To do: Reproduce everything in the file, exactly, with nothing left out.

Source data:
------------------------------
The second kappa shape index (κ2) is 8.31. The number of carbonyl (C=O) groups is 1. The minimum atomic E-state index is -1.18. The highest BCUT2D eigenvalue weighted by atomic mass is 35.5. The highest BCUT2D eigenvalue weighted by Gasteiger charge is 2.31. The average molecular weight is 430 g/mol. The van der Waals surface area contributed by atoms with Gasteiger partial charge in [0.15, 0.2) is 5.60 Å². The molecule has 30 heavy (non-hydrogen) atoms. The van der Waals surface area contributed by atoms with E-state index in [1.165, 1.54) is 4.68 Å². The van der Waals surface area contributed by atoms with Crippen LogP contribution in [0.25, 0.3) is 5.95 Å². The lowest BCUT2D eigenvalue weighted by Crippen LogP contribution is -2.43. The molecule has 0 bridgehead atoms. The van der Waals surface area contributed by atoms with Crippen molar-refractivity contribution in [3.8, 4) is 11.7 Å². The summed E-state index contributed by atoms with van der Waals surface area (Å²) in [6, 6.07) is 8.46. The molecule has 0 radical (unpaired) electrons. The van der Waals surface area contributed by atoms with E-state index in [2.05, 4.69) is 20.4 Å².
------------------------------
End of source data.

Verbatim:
The second kappa shape index (κ2) is 8.31. The number of carbonyl (C=O) groups is 1. The minimum atomic E-state index is -1.18. The highest BCUT2D eigenvalue weighted by atomic mass is 35.5. The highest BCUT2D eigenvalue weighted by Gasteiger charge is 2.31. The average molecular weight is 430 g/mol. The van der Waals surface area contributed by atoms with Gasteiger partial charge in [0.15, 0.2) is 5.60 Å². The molecule has 30 heavy (non-hydrogen) atoms. The van der Waals surface area contributed by atoms with E-state index in [1.165, 1.54) is 4.68 Å². The van der Waals surface area contributed by atoms with Crippen LogP contribution in [0.25, 0.3) is 5.95 Å². The lowest BCUT2D eigenvalue weighted by Crippen LogP contribution is -2.43. The molecule has 0 bridgehead atoms. The van der Waals surface area contributed by atoms with Crippen molar-refractivity contribution in [3.8, 4) is 11.7 Å². The summed E-state index contributed by atoms with van der Waals surface area (Å²) in [6, 6.07) is 8.46. The molecule has 0 radical (unpaired) electrons. The van der Waals surface area contributed by atoms with E-state index in [2.05, 4.69) is 20.4 Å².